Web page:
I was surprised when I couldn't find an old post where someone asked this question. Seems like a natural beginner, uh excuse me, "newbie" question, but then I'm a throw-back to the days when a home computer came with 3,583 bytes (three-thousand, five-hundred eighty-three). So again, as seen in the title, can I "list" my sketch? I'm pretty sure the answer is NO since if it were a good question someone would have asked it already. It just strikes me as odd that my old VIC-20 could do something this phenomenal techno-marvel can't. Not much of an accomplishment for the dinosaurs, but HEY! We're on the scoreboard now! [nothing's worse than that miserable goose-egg :( ]

  • What is the problem you are trying to solve? You have an Arduino and you want to "list" its contents? Commented Jan 15, 2017 at 16:48
  • I was surprised when I couldn't find an old post where someone asked this question. -- How about the first in the "Related" list...?
    – Majenko
    Commented Jan 15, 2017 at 16:56
  • Sorry about that, I really hate posting nuisance threads. I almost always prefer to find a good answer and be on my way. I so don't want to be the that type of person who wont put in any effort. I know I can't see you or will ever meet you, but I find it embarrassing, unpleasant, uncomfortable, unnerving, and unsettling when I bring down the room or step on someone's leisure. I should have dug more, and not been so hasty when going through the search results. But most annoying to me, was dropping the ball when trying to articulate what I wanted, which wasn't LIST or PRINT, but DOWNLOAD! sorry
    – user16841
    Commented Jan 15, 2017 at 19:03
  • If you can't find your answer whilst searching it is often easier to start typing out your question. While you are doing so the system is constantly analysing what you are asking and offers you suggestions. Because you put so much more detail into a question than you do into a search box those can often be far better results than a simple search. Especially when search really relies on you knowing what to search for in the first place, which isn't always the case.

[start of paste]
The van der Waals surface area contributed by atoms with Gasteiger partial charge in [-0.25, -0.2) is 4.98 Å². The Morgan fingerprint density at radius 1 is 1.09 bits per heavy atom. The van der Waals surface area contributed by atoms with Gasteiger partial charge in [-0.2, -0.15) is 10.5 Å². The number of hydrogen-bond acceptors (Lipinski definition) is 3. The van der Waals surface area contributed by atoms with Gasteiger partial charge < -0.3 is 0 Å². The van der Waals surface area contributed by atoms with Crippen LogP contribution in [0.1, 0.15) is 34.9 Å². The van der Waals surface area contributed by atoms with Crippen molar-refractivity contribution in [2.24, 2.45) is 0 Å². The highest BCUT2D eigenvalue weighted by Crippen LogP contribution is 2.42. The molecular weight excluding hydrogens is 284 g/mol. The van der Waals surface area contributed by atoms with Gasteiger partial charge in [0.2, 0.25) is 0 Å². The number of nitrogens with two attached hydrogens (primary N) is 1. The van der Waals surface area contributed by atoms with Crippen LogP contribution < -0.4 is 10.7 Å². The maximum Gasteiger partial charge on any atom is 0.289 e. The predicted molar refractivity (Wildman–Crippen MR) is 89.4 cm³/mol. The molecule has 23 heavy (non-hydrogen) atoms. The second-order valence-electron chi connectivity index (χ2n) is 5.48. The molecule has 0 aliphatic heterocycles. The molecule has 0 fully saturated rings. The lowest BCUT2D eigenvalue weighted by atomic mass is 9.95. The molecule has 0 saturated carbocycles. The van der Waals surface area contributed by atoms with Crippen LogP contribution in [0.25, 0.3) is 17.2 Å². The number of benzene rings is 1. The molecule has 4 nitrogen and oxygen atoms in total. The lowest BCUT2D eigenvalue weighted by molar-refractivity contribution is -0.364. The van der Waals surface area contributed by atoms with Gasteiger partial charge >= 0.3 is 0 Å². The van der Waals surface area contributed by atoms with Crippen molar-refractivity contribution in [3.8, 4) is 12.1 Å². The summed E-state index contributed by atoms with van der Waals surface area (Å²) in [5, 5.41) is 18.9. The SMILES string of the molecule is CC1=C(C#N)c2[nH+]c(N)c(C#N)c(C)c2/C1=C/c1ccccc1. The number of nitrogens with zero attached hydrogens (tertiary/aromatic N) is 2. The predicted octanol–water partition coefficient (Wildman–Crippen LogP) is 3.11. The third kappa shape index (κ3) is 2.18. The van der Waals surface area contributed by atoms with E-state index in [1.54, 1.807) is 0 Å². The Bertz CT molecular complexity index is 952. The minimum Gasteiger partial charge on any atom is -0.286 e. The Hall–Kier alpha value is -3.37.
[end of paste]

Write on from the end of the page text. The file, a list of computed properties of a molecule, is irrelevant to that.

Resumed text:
– Majenko
    Commented Jan 15, 2017 at 23:06
  • And anyway, when I'm around the room can't get any lower ;)
    – Majenko
    Commented Jan 15, 2017 at 23:11

1 Answer 1


No. the code burned in an Arduino is compiled not interpreted like Basic.

Basically your C language sketch is compiled into AVR assembly language. The resulting hexadecimal is what is burned to the Arduino.

Yes you could disassemble the hex like we used to do in the good old days, but as before it is highly unpredictable and most of the time not very useful.

Just a quick example. The following simple Arduino sketch that just sets a pin in output and then sets it HIGH:

void setup() {
  pinMode(13, OUTPUT);
  digitalWrite(13, HIGH);

void loop() {

The resulting hex file is 3.5Kb.This include various sections of data and code. One would have to analyse the section, convert the hex (op-code) to assembly language and find which part correspond to the C code.

It is possible, and there are probably tools that do a fairly good job. Would the C language generated by the decompilation once recompile perform exactly like the original compiled cole. I doubt it.

  • Hmmm, I'm intrigued! I love a fool's errand (sometimes). Just out of curiosity then, could you briefly outline the disassembly process, and perhaps some idea in broad terms what makes this unpredictable and the obstacles that prevent useful results. I have not Idea what I'm asking of you, so please forgive me if this is an imposition. I know I'd be less than receptive to someone wanting to know what the average mass of a fastener was in my collection of old machine screws!
    – user16841
    Commented Jan 15, 2017 at 18:35
  • Well, you have to take the hex codes (called op-code) and convert that to assembly language. Then you have to match the part of assembly language and find what they would represent in C. Commented Jan 15, 2017 at 19:14
  • edited my answer to provide more details. Commented Jan 15, 2017 at 19:23
  • Regarding the disassembly process see my answer here.
    – Nick Gammon
    Commented Jan 15, 2017 at 21:30